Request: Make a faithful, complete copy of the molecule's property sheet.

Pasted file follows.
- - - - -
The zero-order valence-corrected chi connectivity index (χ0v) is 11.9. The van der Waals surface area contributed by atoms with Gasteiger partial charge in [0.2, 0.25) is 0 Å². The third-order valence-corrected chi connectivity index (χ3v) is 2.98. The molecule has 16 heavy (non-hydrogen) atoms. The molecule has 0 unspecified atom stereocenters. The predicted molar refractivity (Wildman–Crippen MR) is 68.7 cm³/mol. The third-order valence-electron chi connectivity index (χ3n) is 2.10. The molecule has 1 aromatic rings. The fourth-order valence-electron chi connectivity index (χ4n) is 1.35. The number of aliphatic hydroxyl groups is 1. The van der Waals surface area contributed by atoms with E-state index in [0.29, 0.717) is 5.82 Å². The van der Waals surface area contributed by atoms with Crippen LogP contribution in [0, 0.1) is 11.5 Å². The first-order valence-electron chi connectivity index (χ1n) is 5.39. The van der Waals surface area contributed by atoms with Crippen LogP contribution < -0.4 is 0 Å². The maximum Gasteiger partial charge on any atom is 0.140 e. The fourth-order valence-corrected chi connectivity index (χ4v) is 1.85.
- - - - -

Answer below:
The zero-order valence-corrected chi connectivity index (χ0v) is 11.9. The van der Waals surface area contributed by atoms with Gasteiger partial charge in [0.2, 0.25) is 0 Å². The third-order valence-corrected chi connectivity index (χ3v) is 2.98. The molecule has 16 heavy (non-hydrogen) atoms. The molecule has 0 unspecified atom stereocenters. The predicted molar refractivity (Wildman–Crippen MR) is 68.7 cm³/mol. The third-order valence-electron chi connectivity index (χ3n) is 2.10. The molecule has 1 aromatic rings. The fourth-order valence-electron chi connectivity index (χ4n) is 1.35. The number of aliphatic hydroxyl groups is 1. The van der Waals surface area contributed by atoms with E-state index in [0.29, 0.717) is 5.82 Å². The van der Waals surface area contributed by atoms with Crippen LogP contribution in [0, 0.1) is 11.5 Å². The first-order valence-electron chi connectivity index (χ1n) is 5.39. The van der Waals surface area contributed by atoms with Crippen LogP contribution < -0.4 is 0 Å². The maximum Gasteiger partial charge on any atom is 0.140 e. The fourth-order valence-corrected chi connectivity index (χ4v) is 1.85.